Housing Research Brief
Debt Costs Stymie Buyer Demand, Yet
Limited Listings Preserve Seller Leverage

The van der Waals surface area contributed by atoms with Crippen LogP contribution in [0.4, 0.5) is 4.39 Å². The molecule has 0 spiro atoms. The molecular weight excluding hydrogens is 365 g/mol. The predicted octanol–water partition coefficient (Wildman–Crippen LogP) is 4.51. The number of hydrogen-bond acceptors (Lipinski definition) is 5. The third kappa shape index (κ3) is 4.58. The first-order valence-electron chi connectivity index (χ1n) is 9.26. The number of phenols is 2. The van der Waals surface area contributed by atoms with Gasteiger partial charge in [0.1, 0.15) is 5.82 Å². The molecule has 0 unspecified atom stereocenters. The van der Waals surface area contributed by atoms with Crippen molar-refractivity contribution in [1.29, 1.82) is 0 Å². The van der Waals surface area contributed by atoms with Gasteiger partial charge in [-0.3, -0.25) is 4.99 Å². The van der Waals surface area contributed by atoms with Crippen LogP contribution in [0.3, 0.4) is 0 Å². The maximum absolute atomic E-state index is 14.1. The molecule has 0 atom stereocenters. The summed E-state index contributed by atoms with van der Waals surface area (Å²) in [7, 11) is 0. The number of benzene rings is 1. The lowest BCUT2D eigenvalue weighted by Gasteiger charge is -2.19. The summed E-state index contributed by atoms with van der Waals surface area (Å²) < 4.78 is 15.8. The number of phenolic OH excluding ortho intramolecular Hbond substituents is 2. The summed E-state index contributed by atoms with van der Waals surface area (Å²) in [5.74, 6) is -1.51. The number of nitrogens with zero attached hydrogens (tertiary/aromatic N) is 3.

Home sales fall again as interest rates tick back up. After climbing to a five-month high during February, the pace of home sales regressed in March as the latest Federal Reserve rate hike helped push borrowing costs upward. The average 30-year fixed-rate mortgage had settled to 6.3 percent across the opening two months of 2023, prompting more prospective homebuyers to pursue listings. However, the mean borrowing rate ticked back above 6.5 percent in March as the Fed lifted the overnight rate for the ninth time in 12 months. This movement discouraged buyers from exploring listings and further disincentivized owners locked into lower rates from putting homes on the market. As a result, the pace of purchases fell 21 percent year-over-year, while the number of houses for sale dropped to an 11-month low. The scarcity of listings is offsetting weaker buyer demand and keeping prices firmly elevated. In March, the median sale price of an existing home rose to $385,900, up about 1 percent from the onset of this year.